The Sermon on the Mount was intended for all of Israel to hear. Christ’s goal was to have the people of Israel accept his teaching, and live their lives accordingly. He was known to be a great healer, which brought people from all over the country to see and hear him preach. The beginning of the sermon, The Setting, takes place on top of a mountain, where Jesus preached to the crowds of Jews waiting to hear his gospel. Matthew’s use of the mountain is explained as the historic use of mountains in Judaism to bring the message of G-d to the people of Israel. In a way, this sermon was there to challenge the Jews to accept the teachings of Christ which came to be a proper interpretation of the Torah. Christ felt that the hypocrites all around are not doing the work of G-d that is supposed to be done, and he elaborated on that. The way to live life and the ways that one should pray had all been misconstrued in Christ’s eyes in order to attain money, power and status. His reiteration that G-d, our father loves all the people of the earth no matter who or what they are, and they should love him back with recognition of his Kingdom in Heaven. (Matthew) Therefore, the life’s reward was to seek the words of G-d and act upon them, meaning do good deeds humbly in your current life, and when you reach Heaven, the Holy Father will reward your deeds.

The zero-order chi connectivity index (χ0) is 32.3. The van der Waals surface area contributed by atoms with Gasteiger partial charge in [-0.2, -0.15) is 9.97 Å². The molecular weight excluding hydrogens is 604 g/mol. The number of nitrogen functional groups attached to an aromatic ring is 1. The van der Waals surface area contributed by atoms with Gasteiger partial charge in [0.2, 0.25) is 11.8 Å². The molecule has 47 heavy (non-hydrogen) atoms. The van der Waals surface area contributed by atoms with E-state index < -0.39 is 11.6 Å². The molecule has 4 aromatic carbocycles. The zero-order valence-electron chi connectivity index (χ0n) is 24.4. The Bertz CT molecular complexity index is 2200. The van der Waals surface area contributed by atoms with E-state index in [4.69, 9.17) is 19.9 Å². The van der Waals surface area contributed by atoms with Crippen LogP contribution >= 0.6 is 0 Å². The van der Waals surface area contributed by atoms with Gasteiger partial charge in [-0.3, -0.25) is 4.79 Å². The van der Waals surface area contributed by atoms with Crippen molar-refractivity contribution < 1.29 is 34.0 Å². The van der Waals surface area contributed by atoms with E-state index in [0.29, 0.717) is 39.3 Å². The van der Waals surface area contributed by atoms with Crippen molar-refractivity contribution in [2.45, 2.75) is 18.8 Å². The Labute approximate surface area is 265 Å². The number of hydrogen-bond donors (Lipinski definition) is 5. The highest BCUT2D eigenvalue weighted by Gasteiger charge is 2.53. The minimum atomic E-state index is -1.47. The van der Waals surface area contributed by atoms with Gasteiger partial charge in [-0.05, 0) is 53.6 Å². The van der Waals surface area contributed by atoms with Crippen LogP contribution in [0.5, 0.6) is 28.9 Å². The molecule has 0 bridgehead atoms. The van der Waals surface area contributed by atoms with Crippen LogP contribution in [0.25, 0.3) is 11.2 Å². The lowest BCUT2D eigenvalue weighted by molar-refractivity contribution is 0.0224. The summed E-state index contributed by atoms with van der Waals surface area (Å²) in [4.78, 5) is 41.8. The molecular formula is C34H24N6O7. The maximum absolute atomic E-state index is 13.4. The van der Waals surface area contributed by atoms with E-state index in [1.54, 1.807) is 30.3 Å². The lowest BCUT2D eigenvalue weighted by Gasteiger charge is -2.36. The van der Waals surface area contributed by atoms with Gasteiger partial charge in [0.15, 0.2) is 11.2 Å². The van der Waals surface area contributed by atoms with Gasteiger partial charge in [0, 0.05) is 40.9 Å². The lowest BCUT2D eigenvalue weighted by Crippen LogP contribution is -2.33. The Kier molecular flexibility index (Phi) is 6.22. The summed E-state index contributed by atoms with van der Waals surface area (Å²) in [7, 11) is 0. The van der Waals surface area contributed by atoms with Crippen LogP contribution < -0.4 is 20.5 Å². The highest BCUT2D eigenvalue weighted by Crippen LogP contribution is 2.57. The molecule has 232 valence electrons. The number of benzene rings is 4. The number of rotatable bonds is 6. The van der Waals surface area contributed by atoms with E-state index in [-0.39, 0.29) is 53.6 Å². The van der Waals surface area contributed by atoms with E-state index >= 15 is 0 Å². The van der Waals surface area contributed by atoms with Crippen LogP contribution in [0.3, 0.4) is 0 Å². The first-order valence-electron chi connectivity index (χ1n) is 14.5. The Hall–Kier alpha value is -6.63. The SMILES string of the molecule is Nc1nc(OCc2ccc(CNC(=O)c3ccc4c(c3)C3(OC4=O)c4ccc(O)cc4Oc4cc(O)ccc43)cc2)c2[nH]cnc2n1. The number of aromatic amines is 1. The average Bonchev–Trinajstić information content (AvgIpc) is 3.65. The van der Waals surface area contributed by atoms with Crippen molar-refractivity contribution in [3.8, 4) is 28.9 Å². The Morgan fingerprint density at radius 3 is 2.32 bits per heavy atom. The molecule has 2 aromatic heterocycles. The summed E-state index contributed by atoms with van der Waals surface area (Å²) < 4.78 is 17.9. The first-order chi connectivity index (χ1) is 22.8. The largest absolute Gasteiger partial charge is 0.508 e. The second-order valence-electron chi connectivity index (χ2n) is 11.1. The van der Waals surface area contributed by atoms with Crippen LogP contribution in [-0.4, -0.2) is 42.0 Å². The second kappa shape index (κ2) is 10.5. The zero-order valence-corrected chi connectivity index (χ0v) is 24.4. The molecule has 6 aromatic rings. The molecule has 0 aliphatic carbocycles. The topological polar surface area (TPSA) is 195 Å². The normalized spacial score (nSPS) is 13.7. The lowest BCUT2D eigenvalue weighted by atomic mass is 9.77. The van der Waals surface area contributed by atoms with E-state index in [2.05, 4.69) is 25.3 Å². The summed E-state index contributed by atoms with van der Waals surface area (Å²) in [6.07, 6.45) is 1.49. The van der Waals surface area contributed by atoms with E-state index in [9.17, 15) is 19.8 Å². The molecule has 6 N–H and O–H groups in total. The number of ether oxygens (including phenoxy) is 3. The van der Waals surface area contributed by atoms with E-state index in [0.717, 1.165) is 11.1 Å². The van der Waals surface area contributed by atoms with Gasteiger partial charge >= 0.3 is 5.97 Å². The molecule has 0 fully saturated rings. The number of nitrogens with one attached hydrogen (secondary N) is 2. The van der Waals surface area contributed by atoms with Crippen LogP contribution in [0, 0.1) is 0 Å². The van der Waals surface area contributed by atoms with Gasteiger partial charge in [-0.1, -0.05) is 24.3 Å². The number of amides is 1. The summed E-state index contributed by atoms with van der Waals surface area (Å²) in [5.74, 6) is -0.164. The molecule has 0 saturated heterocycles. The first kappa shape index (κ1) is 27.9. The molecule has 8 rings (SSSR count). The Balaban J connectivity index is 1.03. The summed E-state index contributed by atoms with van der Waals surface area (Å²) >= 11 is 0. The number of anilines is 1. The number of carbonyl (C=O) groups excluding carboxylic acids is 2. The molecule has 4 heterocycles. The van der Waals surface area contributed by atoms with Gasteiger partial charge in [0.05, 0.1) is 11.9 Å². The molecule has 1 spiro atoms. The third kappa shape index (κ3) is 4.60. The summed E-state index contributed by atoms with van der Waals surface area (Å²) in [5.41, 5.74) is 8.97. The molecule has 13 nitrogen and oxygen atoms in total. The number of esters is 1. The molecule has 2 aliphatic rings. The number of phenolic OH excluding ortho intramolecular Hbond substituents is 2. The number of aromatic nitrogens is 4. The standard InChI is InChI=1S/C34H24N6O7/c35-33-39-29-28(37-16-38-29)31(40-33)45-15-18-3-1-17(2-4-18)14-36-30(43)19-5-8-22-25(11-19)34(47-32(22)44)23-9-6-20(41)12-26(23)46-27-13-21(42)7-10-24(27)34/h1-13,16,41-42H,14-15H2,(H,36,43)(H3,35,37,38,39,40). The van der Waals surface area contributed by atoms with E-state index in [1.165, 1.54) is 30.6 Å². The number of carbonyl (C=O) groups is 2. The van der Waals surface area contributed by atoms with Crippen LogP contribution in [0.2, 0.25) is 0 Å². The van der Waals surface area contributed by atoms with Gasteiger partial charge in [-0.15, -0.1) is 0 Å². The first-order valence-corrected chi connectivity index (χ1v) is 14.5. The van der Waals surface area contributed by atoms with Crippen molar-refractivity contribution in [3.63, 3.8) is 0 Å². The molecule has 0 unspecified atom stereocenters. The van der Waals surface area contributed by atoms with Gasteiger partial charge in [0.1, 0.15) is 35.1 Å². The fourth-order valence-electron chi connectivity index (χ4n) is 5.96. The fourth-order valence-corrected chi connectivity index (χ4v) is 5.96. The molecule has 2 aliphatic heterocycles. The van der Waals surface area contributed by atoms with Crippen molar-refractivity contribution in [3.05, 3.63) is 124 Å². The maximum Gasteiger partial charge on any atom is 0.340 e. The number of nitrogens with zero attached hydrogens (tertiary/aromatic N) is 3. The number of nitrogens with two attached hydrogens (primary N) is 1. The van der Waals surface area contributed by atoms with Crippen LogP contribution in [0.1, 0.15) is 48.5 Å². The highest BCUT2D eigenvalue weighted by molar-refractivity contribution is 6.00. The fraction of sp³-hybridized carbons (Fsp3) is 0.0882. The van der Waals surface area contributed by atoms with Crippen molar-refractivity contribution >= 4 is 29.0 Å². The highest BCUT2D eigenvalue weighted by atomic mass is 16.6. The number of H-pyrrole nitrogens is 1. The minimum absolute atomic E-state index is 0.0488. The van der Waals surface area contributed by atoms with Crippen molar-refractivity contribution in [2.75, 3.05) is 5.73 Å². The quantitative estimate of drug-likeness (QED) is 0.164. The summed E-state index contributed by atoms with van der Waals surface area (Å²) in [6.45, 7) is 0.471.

Many centuries before Christ, Judaism allowed for missionary work on the part of spreading its gospel, yet by the time Christ’s message was heard by the people, it was not a common occurrence. The Gospel of Matthew changed all that by allowing for the words of Christ to be spread throughout the world to all of its peoples. This is one of the reasons why the gospel spread so quickly throughout the Middle-East and Eastern Africa. In the beginning, however, Christ commanded his twelve disciple to go amongst the lost souls of the Jews in Israel and spread his good word. He commanded them not to go to the gentiles or to the Samaritans, just to the Jews. They were told that there will be hardships ahead during their journey, but their words would not be theirs, but that of the Holy Father, therefore the villagers who accepted the gospel along the way would be saved and redeemed.
The message of Christ as described by Matthew was that of repentance and acceptance as Jesus being the Messiah for the world. The author emphasized salvation for the people as well as the spread of the gospel. This was a necessary step to move Christianity from a local Jewish sect, to a new and blossoming religion that would once rule a large portion of the earth. The only way to convince to populous to accept its teaching, the Gospel pointed out all of the negative things that were wrong in people’s lives, yet made it clear that the hypocrites who command them religiously and in civic matters were living as they wished. It offered the common man salvation in return for the acceptance of Christ as their leader. It preached being good to others and even turning the other cheek to them when the other was slapped. This was a new and radical concept, which did share some similarities with the Torah, but for the most part was in a league of its own. Hence, the Sermon on the Mount, and Christ’s sending his disciples to spread the word, were the building blocks from which Christianity arose to spread the faith to all the peoples of the earth and save them from sin.